The European Union's foreign policy in relation to separatist conflicts either involves declarations or a post-factum policy. This opinion was voiced by political scientist Dionis Cenușă, according to whom the European community should get more actively involved in the separatist conflict settling process. According to the expert, when it comes to Moldova, Ukraine and Georgia, the European Union could get involved based on the Association Agreements signed with the three countries and on the basis of supplementary agreements.
During public debates organized by the IPN news agency, political scientist Dionis Cenușă said that the European Union involves itself in the settlement of separatist conflicts as an observer, which is insufficient.
"Many issues have arisen in the European Union due to the eastward and southward enlargement, including migration and other security issues. This is why many EU instruments have been adjusted to the new realities, which is most welcome. It is important to bring all these instruments under a single umbrella. Currently, we are witnessing how the EU leads a post-factum foreign policy or it limits itself to declarations. According to Dionis Cenușă, none of the issues can be solved in such a manner.
According to the expert, as a partner of Moldova, Georgia and Ukraine, the European Union could take a more active role in the solving of these respective conflicts.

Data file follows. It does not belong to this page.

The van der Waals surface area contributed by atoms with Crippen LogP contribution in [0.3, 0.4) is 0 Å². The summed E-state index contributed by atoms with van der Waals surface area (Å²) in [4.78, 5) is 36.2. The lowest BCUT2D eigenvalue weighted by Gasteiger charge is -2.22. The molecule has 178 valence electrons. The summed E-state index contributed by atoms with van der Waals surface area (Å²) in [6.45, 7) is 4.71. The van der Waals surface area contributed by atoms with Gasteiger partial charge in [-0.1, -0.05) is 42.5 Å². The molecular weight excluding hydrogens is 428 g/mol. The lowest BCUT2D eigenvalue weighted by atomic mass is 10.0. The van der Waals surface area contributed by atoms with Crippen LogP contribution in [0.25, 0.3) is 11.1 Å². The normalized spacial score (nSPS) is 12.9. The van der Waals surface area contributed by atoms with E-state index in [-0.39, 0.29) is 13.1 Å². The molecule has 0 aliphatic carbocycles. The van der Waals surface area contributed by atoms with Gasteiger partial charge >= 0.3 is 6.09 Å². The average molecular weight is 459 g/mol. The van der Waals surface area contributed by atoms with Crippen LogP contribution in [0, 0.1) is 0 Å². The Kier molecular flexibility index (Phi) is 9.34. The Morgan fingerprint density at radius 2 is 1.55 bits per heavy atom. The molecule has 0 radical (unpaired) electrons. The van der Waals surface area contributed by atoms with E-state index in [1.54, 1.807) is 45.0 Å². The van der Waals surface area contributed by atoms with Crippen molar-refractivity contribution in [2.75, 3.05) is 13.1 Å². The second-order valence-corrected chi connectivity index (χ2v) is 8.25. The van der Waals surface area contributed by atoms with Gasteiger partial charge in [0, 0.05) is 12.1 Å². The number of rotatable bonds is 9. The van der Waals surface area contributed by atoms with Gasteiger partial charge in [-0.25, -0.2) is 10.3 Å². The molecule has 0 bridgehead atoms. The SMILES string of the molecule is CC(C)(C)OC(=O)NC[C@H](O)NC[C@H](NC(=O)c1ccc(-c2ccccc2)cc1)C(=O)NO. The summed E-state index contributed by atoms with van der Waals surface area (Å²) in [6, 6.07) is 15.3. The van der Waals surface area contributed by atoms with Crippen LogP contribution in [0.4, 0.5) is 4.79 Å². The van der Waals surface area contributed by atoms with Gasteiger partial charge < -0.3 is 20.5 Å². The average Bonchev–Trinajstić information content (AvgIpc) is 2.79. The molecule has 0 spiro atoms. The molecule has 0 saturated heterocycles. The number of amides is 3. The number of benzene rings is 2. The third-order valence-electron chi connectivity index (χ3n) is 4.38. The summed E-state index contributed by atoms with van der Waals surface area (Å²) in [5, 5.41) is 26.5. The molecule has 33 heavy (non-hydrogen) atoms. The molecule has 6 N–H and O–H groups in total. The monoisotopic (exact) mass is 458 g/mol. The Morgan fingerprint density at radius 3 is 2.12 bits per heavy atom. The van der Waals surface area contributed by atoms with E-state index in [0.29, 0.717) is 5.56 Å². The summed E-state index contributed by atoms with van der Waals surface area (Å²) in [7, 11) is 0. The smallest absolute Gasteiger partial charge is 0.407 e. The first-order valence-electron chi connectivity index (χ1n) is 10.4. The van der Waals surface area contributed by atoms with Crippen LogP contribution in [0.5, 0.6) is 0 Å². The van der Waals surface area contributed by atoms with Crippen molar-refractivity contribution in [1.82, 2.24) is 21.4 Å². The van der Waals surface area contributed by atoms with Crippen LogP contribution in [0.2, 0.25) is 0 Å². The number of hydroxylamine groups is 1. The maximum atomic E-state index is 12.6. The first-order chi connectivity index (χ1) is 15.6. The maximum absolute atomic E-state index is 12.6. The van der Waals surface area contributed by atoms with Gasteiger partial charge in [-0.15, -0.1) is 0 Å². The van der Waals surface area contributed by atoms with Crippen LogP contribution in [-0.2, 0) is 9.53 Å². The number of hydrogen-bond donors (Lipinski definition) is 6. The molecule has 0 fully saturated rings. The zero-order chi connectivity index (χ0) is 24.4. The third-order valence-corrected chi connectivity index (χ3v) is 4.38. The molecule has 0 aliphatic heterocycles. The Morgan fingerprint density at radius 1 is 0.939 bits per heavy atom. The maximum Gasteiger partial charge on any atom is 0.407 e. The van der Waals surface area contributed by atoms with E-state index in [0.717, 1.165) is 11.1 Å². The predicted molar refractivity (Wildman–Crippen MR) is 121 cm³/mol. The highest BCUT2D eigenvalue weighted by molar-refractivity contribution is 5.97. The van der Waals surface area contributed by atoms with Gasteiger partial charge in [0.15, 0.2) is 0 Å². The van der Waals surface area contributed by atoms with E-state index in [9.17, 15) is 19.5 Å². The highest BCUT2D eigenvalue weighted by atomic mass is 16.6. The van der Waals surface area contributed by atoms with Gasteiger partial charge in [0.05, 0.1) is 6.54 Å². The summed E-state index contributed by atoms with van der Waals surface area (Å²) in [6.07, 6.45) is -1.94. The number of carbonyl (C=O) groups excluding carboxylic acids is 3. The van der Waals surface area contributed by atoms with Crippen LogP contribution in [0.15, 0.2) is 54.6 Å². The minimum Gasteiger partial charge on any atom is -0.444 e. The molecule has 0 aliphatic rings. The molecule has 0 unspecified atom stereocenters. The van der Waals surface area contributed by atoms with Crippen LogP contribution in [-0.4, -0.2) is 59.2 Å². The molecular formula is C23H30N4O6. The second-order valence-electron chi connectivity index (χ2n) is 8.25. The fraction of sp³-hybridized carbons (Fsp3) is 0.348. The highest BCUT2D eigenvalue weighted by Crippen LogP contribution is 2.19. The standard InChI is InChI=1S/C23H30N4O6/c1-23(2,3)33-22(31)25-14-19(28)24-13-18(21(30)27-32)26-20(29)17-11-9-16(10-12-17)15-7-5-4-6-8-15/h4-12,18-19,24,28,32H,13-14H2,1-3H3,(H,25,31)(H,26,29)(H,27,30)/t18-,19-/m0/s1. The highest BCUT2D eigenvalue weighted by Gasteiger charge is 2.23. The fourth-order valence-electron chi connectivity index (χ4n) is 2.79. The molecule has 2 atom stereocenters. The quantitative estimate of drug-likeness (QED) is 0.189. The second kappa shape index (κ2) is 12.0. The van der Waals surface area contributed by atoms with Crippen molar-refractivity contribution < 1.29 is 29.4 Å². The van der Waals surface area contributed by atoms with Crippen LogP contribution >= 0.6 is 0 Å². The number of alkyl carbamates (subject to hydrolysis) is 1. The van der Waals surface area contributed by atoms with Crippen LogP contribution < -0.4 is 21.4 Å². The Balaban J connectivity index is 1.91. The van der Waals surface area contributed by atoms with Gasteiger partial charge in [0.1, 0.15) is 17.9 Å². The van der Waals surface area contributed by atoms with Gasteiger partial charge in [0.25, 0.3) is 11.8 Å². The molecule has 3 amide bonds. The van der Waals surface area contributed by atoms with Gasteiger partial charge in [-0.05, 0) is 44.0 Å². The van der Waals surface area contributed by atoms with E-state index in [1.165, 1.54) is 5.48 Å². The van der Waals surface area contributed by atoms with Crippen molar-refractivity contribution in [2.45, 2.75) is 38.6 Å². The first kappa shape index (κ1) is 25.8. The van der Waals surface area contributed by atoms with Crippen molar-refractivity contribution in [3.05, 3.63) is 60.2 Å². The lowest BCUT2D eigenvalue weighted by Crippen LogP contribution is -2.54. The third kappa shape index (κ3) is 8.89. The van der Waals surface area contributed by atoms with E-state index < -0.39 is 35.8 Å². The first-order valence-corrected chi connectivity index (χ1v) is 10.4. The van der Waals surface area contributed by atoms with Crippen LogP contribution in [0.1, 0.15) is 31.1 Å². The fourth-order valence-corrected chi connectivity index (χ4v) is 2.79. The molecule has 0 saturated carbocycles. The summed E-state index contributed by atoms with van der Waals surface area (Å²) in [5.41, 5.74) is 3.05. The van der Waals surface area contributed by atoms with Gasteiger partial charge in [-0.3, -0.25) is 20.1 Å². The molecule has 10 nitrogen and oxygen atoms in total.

"The EU has signed bilateral agreements with three Eastern Partnership countries, namely the Association Agreements signed with the Republic of Moldova, Georgia and Ukraine. On the basis of these agreements and supplementary signed treasties, the EU can get better involved in the conflict resolution process. The EU is a very careful international actor and is committed to the rules of international law. If the EU decides to become more involved in conflict resolution, this will happen on the OSCE platform," said Dionis Cenușă.
According to the expert, the European Union aims to get involved in the resolution of separatist conflicts by attempting to mediate, reintegrate the separated territories and prevent tensions from escalating. The political scientist welcomes Romania's proposal to create the institution of an EU Special Representative for Black Sea basin conflicts.
"Stabilizing the region is a challenge for the EU. When the EU introduces a civilian mission, it automatically contributes to the stabilization of the region by its presence and by being a global actor that cannot be ignored. The second challenge is related to the attempt to reintegrate the separated territories. The EU can bring the actors involved in a conflict to the same negotiating table. The third challenge involves conflict mediation, as the EU has observer status in the 5+2 format. In the context of these three challenges, the Romanian diplomacy initiative makes sense and must be promoted and supported, including by the community of experts", said the political scientist.
The public debate on "Settling territorial conflicts in the Eastern Partnership: In search of a tailor-made EU approach" is organized by the IPN News Agency as part of the project "Developing political culture in public debates" and is supported by the Hanns Seidel Foundation.